Joshua Stewart

Science. Conservation. Photography.

What I do
I'm a quantitative conservation ecologist, specializing in large marine vertebrates. I'm especially interested in finding better ways to protect mobile and migratory species, and supporting management decisions with quantitative science. I received my Ph.D. from Scripps Institution of Oceanography in San Diego, and have been an Associate Director of The Manta Trust since its inception in 2011. I'm currently a postdoctoral research fellow in NOAA's Cetacean Health and Life History Program, where I combine technology and quantitative approaches to improve our understanding of cetacean population dynamics.

Who I am
I grew up a city kid from New York, a world away from the tropical oceans where I now work. My escape was the American Museum of Natural History, where I would spend hours in the Hall of Ocean Life staring at frozen tiger sharks chasing sea turtles, or lying on the floor examining the throat pleats of a life-size blue whale suspended from the ceiling. The evidence of my obsession with the oceans started in elementary school, with drawings of nesting sea turtles and scuba divers surrounded by sharks. My connection with the oceans became more concrete as I took every available opportunity to volunteer on research and conservation projects, and went swimming, diving, sailing, kayaking—anything to get me in the water.

My third grade 'What I want to be when I grow up' drawing, and making my third grade self proud at Aliwal Shoal in 2010 (Photo credit: Paul Cowell)

When I started my undergraduate degree at Indiana University, it finally became clear that I could actually turn this obsession into a career. I enrolled in classes on fish biology and scientific diving, and volunteered for every field project I could find. The IU Office of Underwater Science focused heavily on underwater archaeology, so in between surveying fish biomass or coral recruitment on ‘submerged cultural resources’, I was helping excavate 17th century shipwrecks or search for the lost fleet of Christopher Columbus. I’m not sure how many hours I spent underwater over those four years, but it’s safe to say that salt water was coursing through my veins as I set out to start my career.

Photographing coral recruits on a cannon in the Dominican Republic with IU Underwater Science

My first year out of college I was lucky enough to spend a year as a Rolex Scholar through the Our World Underwater Scholarship Society. I traveled around the world learning about marine conservation priorities, and the many different approaches that dedicated experts are taking to improve the outlook of marine ecosystems. I spent time with conservation photographers, educators, and marine scientists. Of all of the systems or species I encountered, I was especially taken with manta rays after a month-long internship in the Maldives. These charismatic species are threatened globally by targeted fisheries and bycatch, and yet at the time we knew so little about their basic biology and ecology. Shortly after my first experience working with manta rays, I helped found The Manta Trust, and have since been working to improve our understanding of manta and mobula rays’ ecology and their conservation status.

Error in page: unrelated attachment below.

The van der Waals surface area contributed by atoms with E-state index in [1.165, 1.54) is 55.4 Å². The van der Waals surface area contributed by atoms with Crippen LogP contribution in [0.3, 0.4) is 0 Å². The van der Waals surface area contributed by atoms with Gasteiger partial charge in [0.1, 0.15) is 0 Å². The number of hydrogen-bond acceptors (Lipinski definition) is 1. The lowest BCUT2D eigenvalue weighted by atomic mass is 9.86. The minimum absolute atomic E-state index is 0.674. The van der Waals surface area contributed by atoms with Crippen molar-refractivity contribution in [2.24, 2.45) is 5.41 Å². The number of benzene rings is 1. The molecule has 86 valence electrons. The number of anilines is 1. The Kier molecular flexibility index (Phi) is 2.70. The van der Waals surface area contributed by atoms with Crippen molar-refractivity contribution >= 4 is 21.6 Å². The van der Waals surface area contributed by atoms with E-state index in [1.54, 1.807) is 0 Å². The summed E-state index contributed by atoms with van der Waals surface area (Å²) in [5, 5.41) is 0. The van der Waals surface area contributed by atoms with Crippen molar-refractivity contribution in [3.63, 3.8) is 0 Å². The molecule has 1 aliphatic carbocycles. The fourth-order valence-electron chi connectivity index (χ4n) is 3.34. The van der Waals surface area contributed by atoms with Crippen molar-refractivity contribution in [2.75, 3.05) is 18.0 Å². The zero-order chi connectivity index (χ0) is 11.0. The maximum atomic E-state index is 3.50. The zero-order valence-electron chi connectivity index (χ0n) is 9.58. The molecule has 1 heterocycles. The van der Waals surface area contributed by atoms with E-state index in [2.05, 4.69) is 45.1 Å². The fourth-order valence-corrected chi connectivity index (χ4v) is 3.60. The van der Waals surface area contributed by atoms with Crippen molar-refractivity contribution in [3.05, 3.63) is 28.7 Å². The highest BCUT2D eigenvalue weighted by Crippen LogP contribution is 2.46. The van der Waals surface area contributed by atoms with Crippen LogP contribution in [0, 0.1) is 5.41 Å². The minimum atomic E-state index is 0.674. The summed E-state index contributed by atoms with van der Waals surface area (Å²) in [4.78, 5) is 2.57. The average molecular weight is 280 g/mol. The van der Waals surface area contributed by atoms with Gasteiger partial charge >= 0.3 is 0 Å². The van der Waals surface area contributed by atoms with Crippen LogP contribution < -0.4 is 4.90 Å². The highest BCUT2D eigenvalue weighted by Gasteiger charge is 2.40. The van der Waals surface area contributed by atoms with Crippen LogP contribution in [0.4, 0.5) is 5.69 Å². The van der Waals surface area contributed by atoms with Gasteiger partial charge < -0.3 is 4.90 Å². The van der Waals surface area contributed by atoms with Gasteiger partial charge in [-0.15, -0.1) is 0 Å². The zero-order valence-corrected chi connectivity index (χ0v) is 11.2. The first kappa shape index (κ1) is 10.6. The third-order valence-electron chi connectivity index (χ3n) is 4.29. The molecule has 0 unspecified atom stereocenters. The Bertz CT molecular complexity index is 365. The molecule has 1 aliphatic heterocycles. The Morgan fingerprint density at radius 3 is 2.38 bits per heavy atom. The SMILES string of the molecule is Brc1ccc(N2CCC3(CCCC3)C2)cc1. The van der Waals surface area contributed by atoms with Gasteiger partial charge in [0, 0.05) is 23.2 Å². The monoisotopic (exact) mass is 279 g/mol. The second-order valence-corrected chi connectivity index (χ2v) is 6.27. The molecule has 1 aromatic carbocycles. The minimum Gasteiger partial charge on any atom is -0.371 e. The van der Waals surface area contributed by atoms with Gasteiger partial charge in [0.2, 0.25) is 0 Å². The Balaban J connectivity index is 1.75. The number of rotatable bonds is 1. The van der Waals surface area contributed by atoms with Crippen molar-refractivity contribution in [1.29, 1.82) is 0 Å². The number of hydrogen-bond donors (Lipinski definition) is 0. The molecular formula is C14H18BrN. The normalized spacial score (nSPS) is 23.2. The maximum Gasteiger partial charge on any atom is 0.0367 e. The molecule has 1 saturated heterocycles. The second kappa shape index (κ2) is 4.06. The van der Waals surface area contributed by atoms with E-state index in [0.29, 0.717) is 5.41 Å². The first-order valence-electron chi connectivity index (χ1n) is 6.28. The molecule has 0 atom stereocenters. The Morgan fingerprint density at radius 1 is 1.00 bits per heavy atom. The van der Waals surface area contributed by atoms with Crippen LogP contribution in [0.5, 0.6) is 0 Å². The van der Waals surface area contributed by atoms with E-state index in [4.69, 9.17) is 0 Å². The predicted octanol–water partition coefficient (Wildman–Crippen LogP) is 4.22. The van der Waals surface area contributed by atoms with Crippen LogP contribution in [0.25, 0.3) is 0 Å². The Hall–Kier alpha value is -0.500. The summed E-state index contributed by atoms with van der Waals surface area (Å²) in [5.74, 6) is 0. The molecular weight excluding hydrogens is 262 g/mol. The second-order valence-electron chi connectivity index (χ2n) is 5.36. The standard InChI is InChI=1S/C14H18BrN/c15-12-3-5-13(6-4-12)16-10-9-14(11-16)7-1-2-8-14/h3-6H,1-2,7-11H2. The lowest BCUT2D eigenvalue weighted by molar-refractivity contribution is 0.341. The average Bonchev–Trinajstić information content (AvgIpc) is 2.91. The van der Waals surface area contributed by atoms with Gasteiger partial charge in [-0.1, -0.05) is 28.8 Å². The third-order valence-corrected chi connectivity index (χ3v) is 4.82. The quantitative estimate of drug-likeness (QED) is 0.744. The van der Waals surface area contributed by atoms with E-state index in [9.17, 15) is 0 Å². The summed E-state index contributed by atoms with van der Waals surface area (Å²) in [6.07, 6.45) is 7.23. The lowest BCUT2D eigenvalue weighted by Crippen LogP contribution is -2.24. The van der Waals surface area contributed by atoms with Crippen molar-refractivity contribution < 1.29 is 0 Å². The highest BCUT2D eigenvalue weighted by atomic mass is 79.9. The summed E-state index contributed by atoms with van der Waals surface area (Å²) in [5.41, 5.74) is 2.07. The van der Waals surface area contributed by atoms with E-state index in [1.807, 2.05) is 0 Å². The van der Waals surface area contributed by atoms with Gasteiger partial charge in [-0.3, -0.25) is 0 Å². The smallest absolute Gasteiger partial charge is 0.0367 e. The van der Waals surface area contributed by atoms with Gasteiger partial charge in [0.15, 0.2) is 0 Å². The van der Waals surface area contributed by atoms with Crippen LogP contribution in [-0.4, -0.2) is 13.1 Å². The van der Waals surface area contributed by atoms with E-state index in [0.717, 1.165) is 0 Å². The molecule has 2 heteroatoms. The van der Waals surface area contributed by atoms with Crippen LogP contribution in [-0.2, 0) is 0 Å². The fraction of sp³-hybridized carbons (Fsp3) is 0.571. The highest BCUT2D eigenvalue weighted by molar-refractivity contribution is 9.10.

I did my PhD at Scripps Institution of Oceanography, which is what first brought me to sunny southern California. For my dissertation work I focused on filling knowledge gaps to improve the conservation and management of manta and devil rays. I was lucky to combine fieldwork in some pretty fantastic tropical locales with technology, lab analyses, and quantitative models to understand the spatial ecology, habitat use, and foraging ecology of these vulnerable critters. The work from my dissertation contributed to national protection for oceanic manta rays in Indonesia and Peru, and a significant increase in the size of a flagship marine protected area in Mexico. A variety of other projects on manta and devil rays grew out of my dissertation work, including ongoing projects on the movements and habitat use of juvenile manta rays in the Gulf of Mexico, population dynamics of oceanic manta rays in Pacific Mexico, and a collaborative project working to improve the post-release survivorship of manta and devil rays in tuna purse seine fisheries. 

In 2019 I made the jump from elasmobranchs to marine mammals and now focus on threatened populations of cetaceans (whales) for my position at NOAA. Despite a wide variety of protections enjoyed by whales in US waters, humans are still impacting their populations both directly and indirectly. I'm using a combination of fieldwork using cutting-edge drone technology and quantitative models to pinpoint exactly how certain impacts are affecting cetacean populations, provide early warning systems so we can respond to impacts before they get too severe, and determine what management solutions will have the greatest positive impact on population health. Right now I'm working on projects involving Southern Resident Killer Whales, Gray Whales, and North Atlantic Right Whales.

I live in Solana Beach, California with my wife Madeline, who is a bad-ass graphic designer, science communicator, and all around great human being, and our incredible pup, Luna. I love the ocean and the outdoors, am an avid rock climber, and practice yoga when I have time or my back hurts. On this website you'll find more information about my research and conservation efforts, photography, and my full CV. Thanks for stopping by!

Family picture!

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